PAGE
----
US Fed to hike interest rates for first time in 2018
US Fed to hike interest rates for first time in 2018
Though US central bankers admitted to being befuddled by the absence of inflation last year despite the economic recovery and strong job market, they now see signs of rising price pressures.
Despite a shutdown of federal government offices in Washington due to a snowstorm blanketing the nation’s capital, the Fed said on Twitter it would continue its meeting “as planned.” Policymakers reconvened at 9:00 am for the second day of the meeting.
So far, the Fed has been moving gradually to tighten monetary policy to prevent the world’s largest economy from overheating.
But a host of factors — including the massive tax cuts enacted by Congress, a weaker dollar and robust job creation — have markets on the lookout for signs the Fed could become more aggressive, and boost rates four times this year instead of three.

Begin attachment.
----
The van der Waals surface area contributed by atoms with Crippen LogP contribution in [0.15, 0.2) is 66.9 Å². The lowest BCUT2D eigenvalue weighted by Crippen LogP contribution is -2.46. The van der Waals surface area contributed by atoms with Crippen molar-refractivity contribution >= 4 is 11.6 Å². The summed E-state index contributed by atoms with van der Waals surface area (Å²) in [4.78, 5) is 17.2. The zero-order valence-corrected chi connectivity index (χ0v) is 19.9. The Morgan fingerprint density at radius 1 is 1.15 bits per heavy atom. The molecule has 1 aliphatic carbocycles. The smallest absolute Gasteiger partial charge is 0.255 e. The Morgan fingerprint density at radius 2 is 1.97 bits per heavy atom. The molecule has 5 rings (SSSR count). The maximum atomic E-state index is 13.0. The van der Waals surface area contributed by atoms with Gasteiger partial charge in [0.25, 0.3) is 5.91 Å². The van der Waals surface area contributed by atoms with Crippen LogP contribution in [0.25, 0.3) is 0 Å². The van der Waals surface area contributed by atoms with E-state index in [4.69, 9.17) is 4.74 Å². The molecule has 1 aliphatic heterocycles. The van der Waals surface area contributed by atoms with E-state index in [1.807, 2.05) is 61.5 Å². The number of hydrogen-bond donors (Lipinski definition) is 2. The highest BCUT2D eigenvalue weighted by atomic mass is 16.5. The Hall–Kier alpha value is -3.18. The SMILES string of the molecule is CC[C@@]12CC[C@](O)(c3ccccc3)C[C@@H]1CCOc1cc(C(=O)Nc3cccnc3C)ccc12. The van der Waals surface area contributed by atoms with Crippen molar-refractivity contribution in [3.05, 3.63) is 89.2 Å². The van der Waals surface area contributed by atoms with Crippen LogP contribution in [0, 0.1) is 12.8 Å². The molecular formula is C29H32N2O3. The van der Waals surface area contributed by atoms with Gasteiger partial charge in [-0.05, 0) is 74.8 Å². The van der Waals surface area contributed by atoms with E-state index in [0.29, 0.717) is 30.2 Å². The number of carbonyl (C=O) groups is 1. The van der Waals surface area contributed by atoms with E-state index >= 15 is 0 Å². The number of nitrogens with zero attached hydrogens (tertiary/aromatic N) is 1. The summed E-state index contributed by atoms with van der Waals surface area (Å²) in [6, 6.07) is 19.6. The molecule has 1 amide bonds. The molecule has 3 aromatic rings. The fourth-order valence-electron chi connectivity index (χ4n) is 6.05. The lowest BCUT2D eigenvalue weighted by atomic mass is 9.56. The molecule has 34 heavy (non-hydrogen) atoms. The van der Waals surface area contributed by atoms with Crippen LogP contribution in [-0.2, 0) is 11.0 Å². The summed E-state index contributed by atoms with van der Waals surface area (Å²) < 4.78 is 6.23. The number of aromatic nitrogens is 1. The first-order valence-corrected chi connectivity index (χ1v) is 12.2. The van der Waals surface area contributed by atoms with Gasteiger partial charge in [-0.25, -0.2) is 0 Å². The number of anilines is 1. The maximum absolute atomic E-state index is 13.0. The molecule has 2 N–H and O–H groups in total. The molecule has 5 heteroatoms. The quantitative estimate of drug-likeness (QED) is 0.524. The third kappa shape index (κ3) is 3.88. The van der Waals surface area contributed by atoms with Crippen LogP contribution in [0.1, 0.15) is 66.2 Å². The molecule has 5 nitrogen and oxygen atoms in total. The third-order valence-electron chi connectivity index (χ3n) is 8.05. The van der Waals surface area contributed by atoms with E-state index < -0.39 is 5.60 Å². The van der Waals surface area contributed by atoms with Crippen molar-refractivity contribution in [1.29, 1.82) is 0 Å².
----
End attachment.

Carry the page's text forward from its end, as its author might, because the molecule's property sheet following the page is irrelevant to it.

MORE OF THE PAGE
Following the Fed’s decision, newly-installed Chairman Jerome Powell will hold his first quarterly press conference and his words will be closely scrutinized for hints about the central bank’s thinking and the likely pace of interest rate increases.
Ian Shepherdson of Pantheon Macroeconomics said markets already accepted the coming Fed rate hike, so the comments and the updated quarterly forecasts will be of more interest.
“After a widely-anticipated central bank policy move, what really matters is what policymakers say about their actions and intentions,” he said in a client note.
But Powell is likely to avoid sending ripples through markets by criticizing the $1.5 trillion tax cuts, even though they are expected to balloon the government deficit and stimulate an economy already at full employment, Shepherdson said.
“No matter how hard the press push him, he’s not going to say that the fiscal easing is a mistake,” he said.
First-quarter economic forecasts have dimmed in recent weeks on a batch of mixed economic data, including a widening trade gap, weak sales of housing, autos and durable goods, as well as soft retail and construction spending.
But with very strong jobs markets, record business and consumer sentiment, low unemployment and signs of rising inflation, even dovish Fed officials have indicated their support for tighter monetary policy.